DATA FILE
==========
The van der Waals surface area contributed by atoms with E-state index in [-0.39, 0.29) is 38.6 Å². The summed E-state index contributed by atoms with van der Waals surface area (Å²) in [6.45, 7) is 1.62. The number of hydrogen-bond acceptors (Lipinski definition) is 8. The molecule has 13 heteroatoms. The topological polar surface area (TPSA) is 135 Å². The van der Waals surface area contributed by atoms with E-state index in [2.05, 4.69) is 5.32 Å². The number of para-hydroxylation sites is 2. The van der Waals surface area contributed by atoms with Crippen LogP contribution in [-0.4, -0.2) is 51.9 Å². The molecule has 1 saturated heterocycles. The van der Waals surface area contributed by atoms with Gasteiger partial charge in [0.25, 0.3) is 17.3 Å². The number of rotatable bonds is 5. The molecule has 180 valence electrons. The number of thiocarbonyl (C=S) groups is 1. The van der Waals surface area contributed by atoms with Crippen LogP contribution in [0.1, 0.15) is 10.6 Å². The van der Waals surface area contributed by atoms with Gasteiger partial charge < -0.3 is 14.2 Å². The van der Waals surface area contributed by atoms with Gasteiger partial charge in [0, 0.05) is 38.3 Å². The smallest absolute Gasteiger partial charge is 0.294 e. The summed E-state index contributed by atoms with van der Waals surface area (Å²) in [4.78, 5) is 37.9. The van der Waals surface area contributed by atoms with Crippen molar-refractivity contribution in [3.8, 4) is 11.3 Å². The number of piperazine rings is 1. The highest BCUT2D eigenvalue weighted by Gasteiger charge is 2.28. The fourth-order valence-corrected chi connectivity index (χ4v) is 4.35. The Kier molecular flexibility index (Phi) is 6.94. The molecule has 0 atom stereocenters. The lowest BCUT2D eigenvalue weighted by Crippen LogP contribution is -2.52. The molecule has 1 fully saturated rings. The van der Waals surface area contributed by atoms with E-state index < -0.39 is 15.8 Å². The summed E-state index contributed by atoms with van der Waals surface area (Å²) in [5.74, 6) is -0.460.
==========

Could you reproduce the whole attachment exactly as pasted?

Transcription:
The van der Waals surface area contributed by atoms with E-state index in [-0.39, 0.29) is 38.6 Å². The summed E-state index contributed by atoms with van der Waals surface area (Å²) in [6.45, 7) is 1.62. The number of hydrogen-bond acceptors (Lipinski definition) is 8. The molecule has 13 heteroatoms. The topological polar surface area (TPSA) is 135 Å². The van der Waals surface area contributed by atoms with E-state index in [2.05, 4.69) is 5.32 Å². The number of para-hydroxylation sites is 2. The van der Waals surface area contributed by atoms with Crippen LogP contribution in [-0.4, -0.2) is 51.9 Å². The molecule has 1 saturated heterocycles. The van der Waals surface area contributed by atoms with Gasteiger partial charge in [0.25, 0.3) is 17.3 Å². The number of rotatable bonds is 5. The molecule has 180 valence electrons. The number of thiocarbonyl (C=S) groups is 1. The van der Waals surface area contributed by atoms with Crippen LogP contribution in [0.1, 0.15) is 10.6 Å². The van der Waals surface area contributed by atoms with Gasteiger partial charge < -0.3 is 14.2 Å². The van der Waals surface area contributed by atoms with Gasteiger partial charge in [0, 0.05) is 38.3 Å². The smallest absolute Gasteiger partial charge is 0.294 e. The summed E-state index contributed by atoms with van der Waals surface area (Å²) in [4.78, 5) is 37.9. The van der Waals surface area contributed by atoms with Crippen molar-refractivity contribution in [3.8, 4) is 11.3 Å². The number of piperazine rings is 1. The highest BCUT2D eigenvalue weighted by Gasteiger charge is 2.28. The fourth-order valence-corrected chi connectivity index (χ4v) is 4.35. The Kier molecular flexibility index (Phi) is 6.94. The molecule has 0 atom stereocenters. The lowest BCUT2D eigenvalue weighted by Crippen LogP contribution is -2.52. The molecule has 1 fully saturated rings. The van der Waals surface area contributed by atoms with E-state index < -0.39 is 15.8 Å². The summed E-state index contributed by atoms with van der Waals surface area (Å²) in [5.74, 6) is -0.460.